When one sees Amani in motion, comparisons to Nadia Gamal are unavoidable. Some of Amani’s movements, phrasing and stylistic interpretation suggest the influence of the late legend, and she does admit to taking something from her. Before she began to dance, Amani saw movies and videos of Nadia Gamal. “This is how I started.” Eventually, when she was in college and after she had begun to dance, she met Nadia Gamal. Although somewhat illusive about the details of their friendship, Amani describes getting her early costuming ideas from Nadia’s closet. She also learned from her how to work on stage, using each end “to get attention from all the people,” with Nadia’a incredible geometric line of movement across the stage.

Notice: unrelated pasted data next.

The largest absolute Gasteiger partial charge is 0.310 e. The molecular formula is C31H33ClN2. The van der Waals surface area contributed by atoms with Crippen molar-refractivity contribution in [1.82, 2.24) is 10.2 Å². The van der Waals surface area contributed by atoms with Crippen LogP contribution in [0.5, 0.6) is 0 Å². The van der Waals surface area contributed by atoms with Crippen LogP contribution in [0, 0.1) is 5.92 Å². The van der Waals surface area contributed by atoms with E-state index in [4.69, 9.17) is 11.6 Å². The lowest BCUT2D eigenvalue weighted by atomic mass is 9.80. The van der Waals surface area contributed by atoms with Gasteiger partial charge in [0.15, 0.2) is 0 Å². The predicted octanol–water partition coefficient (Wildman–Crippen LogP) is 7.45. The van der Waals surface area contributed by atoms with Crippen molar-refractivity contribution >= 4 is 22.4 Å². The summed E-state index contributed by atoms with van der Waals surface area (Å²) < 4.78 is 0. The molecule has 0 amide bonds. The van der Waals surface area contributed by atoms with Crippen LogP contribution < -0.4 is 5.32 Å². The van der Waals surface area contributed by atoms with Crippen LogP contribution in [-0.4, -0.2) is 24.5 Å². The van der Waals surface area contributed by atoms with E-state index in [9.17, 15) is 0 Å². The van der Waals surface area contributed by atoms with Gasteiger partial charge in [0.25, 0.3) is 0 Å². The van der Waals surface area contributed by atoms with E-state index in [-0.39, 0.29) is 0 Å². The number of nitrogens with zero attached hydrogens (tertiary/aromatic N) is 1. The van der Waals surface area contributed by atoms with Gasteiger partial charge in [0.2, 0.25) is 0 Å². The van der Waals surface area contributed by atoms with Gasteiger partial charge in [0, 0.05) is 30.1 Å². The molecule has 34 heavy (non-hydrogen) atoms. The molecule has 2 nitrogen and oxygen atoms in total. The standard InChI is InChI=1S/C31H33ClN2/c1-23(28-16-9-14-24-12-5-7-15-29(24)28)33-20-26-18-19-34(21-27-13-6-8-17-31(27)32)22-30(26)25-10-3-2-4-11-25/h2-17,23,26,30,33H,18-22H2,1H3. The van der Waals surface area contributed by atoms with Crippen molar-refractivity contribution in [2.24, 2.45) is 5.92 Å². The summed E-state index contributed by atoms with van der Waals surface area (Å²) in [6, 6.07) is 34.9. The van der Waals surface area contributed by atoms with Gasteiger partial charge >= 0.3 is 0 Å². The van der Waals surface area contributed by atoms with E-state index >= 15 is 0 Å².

Amani knows how to “work a crowd.” A favorite with audiences, her charming and refreshing style combines the grace and elegance of an older era with dynamic modern movement. Her delightful personality and subtle ease of movement underlie a masterful command of the stage. What we witnessed in concert at Orange Coast College was a polished, confident and gifted performer, although Amani may still be too young to have the depth of feeling and fiery passion of a more seasoned artist, qualities which were Nadia’s domain. One critic voiced the opinion that Amani shouldn’t try to be a carbon copy of Nadia, but should work on developing her own style. But artists don’t incubate in a vacuum, they are sensitive to and shaped by their environment. The truly great offer their original artistry evocative of the human experience. The continuing unfoldment of Amani’s potential will be well-served by her considerable innate talent and cultivated stage presence.